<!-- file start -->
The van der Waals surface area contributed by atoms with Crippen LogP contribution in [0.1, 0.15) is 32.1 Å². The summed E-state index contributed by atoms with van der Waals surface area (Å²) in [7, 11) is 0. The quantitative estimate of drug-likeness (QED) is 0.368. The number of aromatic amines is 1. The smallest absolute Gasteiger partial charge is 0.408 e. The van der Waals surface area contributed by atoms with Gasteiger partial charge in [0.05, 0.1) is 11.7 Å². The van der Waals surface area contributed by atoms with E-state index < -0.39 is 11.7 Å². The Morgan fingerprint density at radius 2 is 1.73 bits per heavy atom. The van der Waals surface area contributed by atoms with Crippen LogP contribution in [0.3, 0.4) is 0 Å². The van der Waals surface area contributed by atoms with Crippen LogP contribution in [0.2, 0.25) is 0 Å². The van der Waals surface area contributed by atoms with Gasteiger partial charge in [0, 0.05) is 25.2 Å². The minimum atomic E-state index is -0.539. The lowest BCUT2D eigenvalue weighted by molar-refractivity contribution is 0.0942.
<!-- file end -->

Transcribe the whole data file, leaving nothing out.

The van der Waals surface area contributed by atoms with Crippen LogP contribution in [0.1, 0.15) is 32.1 Å². The summed E-state index contributed by atoms with van der Waals surface area (Å²) in [7, 11) is 0. The quantitative estimate of drug-likeness (QED) is 0.368. The number of aromatic amines is 1. The smallest absolute Gasteiger partial charge is 0.408 e. The van der Waals surface area contributed by atoms with Gasteiger partial charge in [0.05, 0.1) is 11.7 Å². The van der Waals surface area contributed by atoms with E-state index < -0.39 is 11.7 Å². The Morgan fingerprint density at radius 2 is 1.73 bits per heavy atom. The van der Waals surface area contributed by atoms with Crippen LogP contribution in [0.3, 0.4) is 0 Å². The van der Waals surface area contributed by atoms with Crippen LogP contribution in [0.2, 0.25) is 0 Å². The van der Waals surface area contributed by atoms with Gasteiger partial charge in [0, 0.05) is 25.2 Å². The minimum atomic E-state index is -0.539. The lowest BCUT2D eigenvalue weighted by molar-refractivity contribution is 0.0942.